CAIRO, March 7 (Reuters) - Bedouin gunmen in Egypt's Sinai Peninsula kidnapped two British tourists heading for a beach resort on Thursday to press for the release of prisoners held for arms smuggling, security and tribal sources said.
Security in the isolated desert region has deteriorated since the overthrow of President Hosni Mubarak in a popular uprising two years ago. Tourists kidnapped in similar circumstances last year were released unharmed.
The Britons were heading in a private car from Cairo to Sharm El Sheikh, a popular tourist resort, and had stopped to change money in Ras es-Sidr when they were kidnapped by the tribesmen, the sources said.
The kidnappers were demanding the release of four prisoners held in Alexandria on charges of arms smuggling, the sources added. South Sinai's Red Sea coast is a major tourism area for Egypt.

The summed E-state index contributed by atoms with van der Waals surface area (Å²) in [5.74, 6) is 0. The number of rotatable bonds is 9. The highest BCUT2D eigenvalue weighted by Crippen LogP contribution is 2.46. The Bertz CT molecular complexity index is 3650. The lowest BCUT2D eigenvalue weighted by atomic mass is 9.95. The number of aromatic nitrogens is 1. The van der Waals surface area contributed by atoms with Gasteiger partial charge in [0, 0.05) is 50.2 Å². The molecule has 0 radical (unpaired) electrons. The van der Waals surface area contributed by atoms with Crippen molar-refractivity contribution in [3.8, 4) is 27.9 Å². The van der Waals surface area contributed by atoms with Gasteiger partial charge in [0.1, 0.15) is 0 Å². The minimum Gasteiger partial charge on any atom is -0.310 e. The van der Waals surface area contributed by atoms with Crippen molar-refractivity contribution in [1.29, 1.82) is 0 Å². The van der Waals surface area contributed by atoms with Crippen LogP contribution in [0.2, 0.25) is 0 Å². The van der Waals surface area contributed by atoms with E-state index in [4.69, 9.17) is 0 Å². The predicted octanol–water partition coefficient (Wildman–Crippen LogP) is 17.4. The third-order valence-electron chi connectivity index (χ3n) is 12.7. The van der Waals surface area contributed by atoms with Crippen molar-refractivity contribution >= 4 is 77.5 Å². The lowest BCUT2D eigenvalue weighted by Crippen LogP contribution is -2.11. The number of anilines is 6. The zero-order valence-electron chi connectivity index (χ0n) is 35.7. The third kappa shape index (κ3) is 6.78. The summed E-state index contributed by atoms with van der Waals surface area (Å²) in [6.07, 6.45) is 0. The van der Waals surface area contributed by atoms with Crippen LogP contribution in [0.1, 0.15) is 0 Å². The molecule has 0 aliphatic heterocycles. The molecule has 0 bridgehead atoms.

Several other tourists have been held briefly by tribesmen in recent months and released unharmed, often after less than a few hours of negotiations with authorities.
Bedouin have attacked police stations, blocked access to towns and taken hostages to show their discontent with what they see as their poor treatment by Cairo and to press for the release of jailed kinsmen.
Two American women were kidnapped in Sinai in February last year but Egyptian authorities negotiated their release a few hours later.
Two other U.S. tourists were kidnapped in late May that year, and then two more U.S. tourists in July. The captives were released within days in both incidents. (Reporting by Yusri Mohamed; Writing by Alexander Dziadosz; editing by David Stamp)